Our Top 5 most beautiful flowers

Aruba is no stereotypical tropical island of lush, steamy forest and constant rains. It does however, host a beautiful animal and plant live, some of which is found nowhere else but on this island. Most of the original plants are part of the cacti family. This is because Aruba has a dry and sunny climate, with little rain, in which only flew plants can survive. Of our top 5 most beautiful flowers, which one is your favorite?

1. Wanglo - National flower of Aruba
The Tribulus Cistoides, also called Wanglo, is the national flower of Aruba and it can be found as a wildflower on sandy soils along the coast and some open spots inland. It's a native of tropical America and now arises in many tropical and temperate regions. It can be seen as a beautiful groundcover which can grow into patches covering up to 5 meters in diameter. The Wanglo is not dispersed on a natural way by pollination and has spiny seedpods which easily attach to the fur of animals, as well as on clothing, shoes and vehicle and bicycle tires. It is also believed that the oceanic dispersal spreads the seeds to new places. The Wanglo is known to bloom from spring to fall in the sub-tropics and all year round in the tropics. The flowers open just after sunrise and close again at sunset, lasting about two days. They are bright yellow with 5 petals and broadly cuneate and are thought to be the inspiration for the yellow strips on the Aruba flag!


2. Frangipani
The Plumeria obtusa, also known as Frangipani, is a tree which can grow up to 80 meters and is especially known for the beautiful flowers, that scent at night to lure sphinx moths to pollinate them. Although the flowers produce a perfume, it has no nectar. The moths pollinate the Frangipani by transferring pollen from flower to flower in their fruitless search for the nectar. All flowers have five petals, mostly white or pink with a yellow center. They are about 5cm in diameter and grouped in clusters at the ends of the branches. The leaves are large and leathery and fall off before flowering. This plant is originally from Central and South America but is now cultivated and even naturalized in the tropics all over the world. The plumeria flowers represent birth and love, spring and new beginnings. Positive and hopeful symbols!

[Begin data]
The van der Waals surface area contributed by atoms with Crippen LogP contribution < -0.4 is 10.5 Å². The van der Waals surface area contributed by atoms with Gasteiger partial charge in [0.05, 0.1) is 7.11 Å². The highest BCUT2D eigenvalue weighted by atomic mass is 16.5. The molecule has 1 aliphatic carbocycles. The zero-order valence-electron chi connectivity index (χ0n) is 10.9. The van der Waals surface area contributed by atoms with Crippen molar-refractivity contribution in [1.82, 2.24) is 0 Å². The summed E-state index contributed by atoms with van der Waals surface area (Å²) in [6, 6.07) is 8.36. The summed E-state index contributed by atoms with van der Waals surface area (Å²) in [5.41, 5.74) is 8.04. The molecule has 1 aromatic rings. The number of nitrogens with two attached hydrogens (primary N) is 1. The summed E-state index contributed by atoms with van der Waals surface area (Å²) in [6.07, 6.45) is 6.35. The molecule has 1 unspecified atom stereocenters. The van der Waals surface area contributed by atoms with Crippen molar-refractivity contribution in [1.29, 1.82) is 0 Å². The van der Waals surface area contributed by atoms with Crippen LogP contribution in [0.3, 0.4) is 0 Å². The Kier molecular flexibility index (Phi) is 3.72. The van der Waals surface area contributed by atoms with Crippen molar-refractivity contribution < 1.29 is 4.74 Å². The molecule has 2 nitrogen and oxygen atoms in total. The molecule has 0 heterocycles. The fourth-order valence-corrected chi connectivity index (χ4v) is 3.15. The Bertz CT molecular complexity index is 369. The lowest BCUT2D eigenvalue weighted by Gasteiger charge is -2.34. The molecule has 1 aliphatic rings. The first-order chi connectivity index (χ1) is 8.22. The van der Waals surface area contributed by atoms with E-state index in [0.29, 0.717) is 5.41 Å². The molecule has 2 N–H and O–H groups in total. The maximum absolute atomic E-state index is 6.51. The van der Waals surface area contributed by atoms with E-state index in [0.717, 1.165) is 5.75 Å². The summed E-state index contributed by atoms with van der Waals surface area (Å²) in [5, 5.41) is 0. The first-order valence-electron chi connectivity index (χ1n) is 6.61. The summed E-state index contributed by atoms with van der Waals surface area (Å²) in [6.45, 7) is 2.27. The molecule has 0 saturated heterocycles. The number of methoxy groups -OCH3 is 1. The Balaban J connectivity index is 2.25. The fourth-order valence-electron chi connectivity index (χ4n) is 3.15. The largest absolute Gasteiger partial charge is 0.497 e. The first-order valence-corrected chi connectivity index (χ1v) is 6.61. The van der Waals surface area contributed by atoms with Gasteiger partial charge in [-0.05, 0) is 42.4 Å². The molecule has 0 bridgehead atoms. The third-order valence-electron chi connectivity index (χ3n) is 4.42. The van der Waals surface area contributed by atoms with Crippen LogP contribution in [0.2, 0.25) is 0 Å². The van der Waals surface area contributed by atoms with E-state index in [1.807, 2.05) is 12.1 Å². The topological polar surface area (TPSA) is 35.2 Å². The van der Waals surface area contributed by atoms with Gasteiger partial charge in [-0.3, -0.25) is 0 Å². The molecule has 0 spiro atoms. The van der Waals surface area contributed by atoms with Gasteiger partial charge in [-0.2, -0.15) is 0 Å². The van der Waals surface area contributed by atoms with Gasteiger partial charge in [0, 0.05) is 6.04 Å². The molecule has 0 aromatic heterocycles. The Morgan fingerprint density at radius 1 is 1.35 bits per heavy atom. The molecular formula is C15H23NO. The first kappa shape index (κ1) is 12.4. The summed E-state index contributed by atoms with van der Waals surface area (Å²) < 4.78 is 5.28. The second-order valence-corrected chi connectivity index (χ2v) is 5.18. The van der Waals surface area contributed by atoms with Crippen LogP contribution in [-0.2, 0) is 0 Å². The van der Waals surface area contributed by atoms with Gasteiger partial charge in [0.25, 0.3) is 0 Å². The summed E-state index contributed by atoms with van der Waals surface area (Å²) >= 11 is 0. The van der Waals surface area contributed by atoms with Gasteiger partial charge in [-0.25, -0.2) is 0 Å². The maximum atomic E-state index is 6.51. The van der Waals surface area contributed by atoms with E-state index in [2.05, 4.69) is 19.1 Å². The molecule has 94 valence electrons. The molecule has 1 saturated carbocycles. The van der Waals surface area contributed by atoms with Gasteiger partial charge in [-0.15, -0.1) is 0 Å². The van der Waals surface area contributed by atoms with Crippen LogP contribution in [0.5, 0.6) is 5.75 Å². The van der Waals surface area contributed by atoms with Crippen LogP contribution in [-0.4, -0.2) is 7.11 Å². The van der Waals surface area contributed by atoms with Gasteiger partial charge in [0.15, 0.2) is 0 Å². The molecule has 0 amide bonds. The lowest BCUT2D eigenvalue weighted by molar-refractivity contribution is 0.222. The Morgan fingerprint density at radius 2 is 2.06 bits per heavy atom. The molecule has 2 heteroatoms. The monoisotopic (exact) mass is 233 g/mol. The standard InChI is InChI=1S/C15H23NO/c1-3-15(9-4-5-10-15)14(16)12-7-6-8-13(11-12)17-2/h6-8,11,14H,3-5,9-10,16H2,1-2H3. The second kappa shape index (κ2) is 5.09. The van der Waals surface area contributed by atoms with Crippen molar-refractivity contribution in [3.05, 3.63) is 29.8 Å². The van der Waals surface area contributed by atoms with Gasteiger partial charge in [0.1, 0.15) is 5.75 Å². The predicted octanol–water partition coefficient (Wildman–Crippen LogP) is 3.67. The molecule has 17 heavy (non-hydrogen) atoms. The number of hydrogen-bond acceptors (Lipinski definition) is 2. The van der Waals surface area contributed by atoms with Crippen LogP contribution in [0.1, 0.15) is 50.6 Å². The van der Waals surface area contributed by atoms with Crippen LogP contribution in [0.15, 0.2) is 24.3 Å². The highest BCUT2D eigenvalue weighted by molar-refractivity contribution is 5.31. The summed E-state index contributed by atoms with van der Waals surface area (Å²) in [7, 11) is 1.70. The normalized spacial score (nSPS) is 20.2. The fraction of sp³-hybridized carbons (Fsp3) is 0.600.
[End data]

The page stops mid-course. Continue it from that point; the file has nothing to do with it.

3. Tuturutu
A year-round feast for the eye as well as for hummingbirds, butterflies and bees. The name Tuturutu is Papiamento for Caesalpinia Pulcherrima, a descendant of the leguminous family and well presented on the Caribbean islands. It is the national flower of Barbados and may also be known as Barbados Pride, Dwarf Poinciana, Peacock Flower and Red Bird of Paradise. The Tuturutu is originally from Mexico and the Caribbean. It has thorny branches, soft green, fern-like leaves and beautiful showy orange, red and yellow flowers that grow in clusters of 40cm high. It can have as many as 40 flowers per raceme. The orange-red petals are lined with yellow, and they have long red stamens, hanging from the flower like peacock feathers. This plant enjoys full sun and therefore they blossom most of the year in the tropics. However, each individual flower only has a short life. The young flowers are often red and yellow and turn completely red on the second day, after which the stamens droop and the flowers shrivel again on the third day.


4. Impala Lily
The more common name of the Impala Lily is the Desert Rose, given to the plant as it is native to the desert regions of the Arabian Peninsula and of eastern Africa. Despite its name, the desert rose is not an actual rose but a succulent, just like cacti. They adopt very well to the tropical and semi-tropical settings and is therefore an often-seen flower in Aruba. It has a beautiful appearance with an oddly shaped, enormously thickened trunk, dark green glossy leaves, and trumpet-shaped flowers. The swollen stem on older plants, with smooth and grey bark, often resemble a bonsai tree. It can grow 1 to 3 meter (3.3 – 9.8ft) and does very well in hot climates. These plants love to be in the direct sun with temperatures of at least 70°F and up to 100°F. The flowers are long-lasting and appear on the plant several times a year. The blooms are attractive to hummingbirds and pollinators such as bees and butterflies. They vary in color from white and pink to deep red, often with a whitish blush outward of the throat.


5. Bougainvillea
The Bougainvillea is a beautiful, colorful plant which is originally from central and south America but now is widely spread in the countries around the Mediterranean, Florida and southern Asia through cultivation. The true flowers of the bougainvillea are actually quite small, usually white, and they are surrounded by colorful, papery, bracts. The bracts are the real showstoppers and come in exciting tints of red, orange, purple, pink and white. The bracts, often called “false flowers,” are what attract pollinators to the true flowers hidden within. This plant is a woody climber, with spines along the branches that permit them to hold to various types of supports. They are therefore often used for embellishing partitions such as trellises and garden fences. The bougainvillea grows rapidly and blooms all year round in warm and sunny climates. In colder climates it will go inactive when brought in for winter and will bloom mainly in the summer through September.


One last tip: in our Sunset garden you can spot numbers 2, 3, 4 and 5. If you cross the street in front of our property, you will find number 1. If you have trouble finding all 5, please let us know and we will gladly help you!